Friday, 29 April 2016 14:47

The right place at the right time

Fertile soil through hard labour Fertile soil through hard labour

Pieris Hadjipieris and his wife Chrystalla discovered their passion for organic farming when they were studying in Greece at Patras University, where about 30 students had gotten together to grow their own organic food and sell organic vegetables at street markets.

Upon their return to Cyprus in 1986, they rented land in Yermasoyeia and started their own organic farm, but as Pieris says, “People weren’t ready back then”.

For the young family, however, it was important to live a healthy lifestyle, especially for their children, so they continued to grow organic vegetables for their own consumption and went to work in their respective professions. Pieris works as a civil engineer, currently involved in the renovation of Apostolos Andreas Monastery, and his wife Chrystalla is a mathematician.

A renewed interest
Three years ago, the Hadjipierises opened their small organic farm at their house in Ayia Fyla to the public through Saturday morning markets. Now there is a great interest and without any publicity other than word of mouth, they generally welcome around 50-60 customers every Saturday. Visitors to the farm are of all ages and backgrounds.

Children are always especially happy to come as they get to ‘work’ and pick their own vegetables or even take eggs from the chicken coop and visit Galatia the goat and her kids.

The farm covers 3,000m2 and produces vegetables for about 80 families. Using only organic pesticides and mild conventional ones approved for organic farming, they strive to produce a good range of produce to allow a family to cover all their vegetable needs at the farm. Since the farm was certified, it also began supplying several of Limassol’s organic shops. They have chickens for eggs, and some chickens and rabbits for meat.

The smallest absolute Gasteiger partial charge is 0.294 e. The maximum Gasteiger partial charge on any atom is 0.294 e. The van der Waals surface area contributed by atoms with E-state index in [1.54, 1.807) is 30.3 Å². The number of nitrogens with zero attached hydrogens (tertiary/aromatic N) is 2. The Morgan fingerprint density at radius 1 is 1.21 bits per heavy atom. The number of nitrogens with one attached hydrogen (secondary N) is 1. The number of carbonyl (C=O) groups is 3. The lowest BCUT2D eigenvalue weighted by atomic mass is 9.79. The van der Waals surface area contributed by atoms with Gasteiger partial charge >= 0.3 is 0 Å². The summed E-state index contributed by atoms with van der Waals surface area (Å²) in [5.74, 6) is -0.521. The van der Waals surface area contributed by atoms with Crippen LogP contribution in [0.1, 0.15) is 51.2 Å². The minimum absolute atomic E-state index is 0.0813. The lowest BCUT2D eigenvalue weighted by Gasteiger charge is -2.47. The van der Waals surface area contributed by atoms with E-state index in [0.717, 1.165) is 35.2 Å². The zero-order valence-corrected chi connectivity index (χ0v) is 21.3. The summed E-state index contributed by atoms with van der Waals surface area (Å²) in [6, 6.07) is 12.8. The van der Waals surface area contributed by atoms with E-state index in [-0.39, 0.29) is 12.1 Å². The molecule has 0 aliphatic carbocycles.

Balancing busy lives
“We cannot live from the farm’s revenues, but are able to pay two employees and are happy to have our own home-grown produce for our family. It is not that difficult to be self-sufficient.

“Our jobs are very much mind work and it is relaxing to work the land in our free time,” explains Pieris.

Chrystalla is also a passionate cook and makes pies and pesto from her produce. The aim at the farm is to include everything in a natural cycle. Vegetable trimmings as well as snails (which are picked off the plants by hand) will be fed to the chickens. The chicken manure is then used to fertilise the soil.

According to Pieris, it is a myth that one cannot grow vegetables without chemical fertiliser and that their farm is proof. The original soil was not of very good quality, but through hard work and adding natural manure and compost, they have been able to greatly improve it. There are no future plans for expansion, but the couple is aiming to organise their production even better so that a family can have all its fresh produce from the farm. They are currently looking into keeping animals to produce milk and dairy products.

Visitors welcome
The market which is located near Limassol’s Ayia Fyla roundabout is held every Saturday from 9am-1pm. Directions can be obtained by calling 99628914 or 99332581.

Article as published in The Cyprus Weekly of April 22, 2016 

Mary Anglberger

I’ve been travelling the world for over 20 years teaching English and am now taking time to follow my passion for photography and writing. I want to share all the things, events and people that have inspired and inspire me and spread those positive vibes all around.

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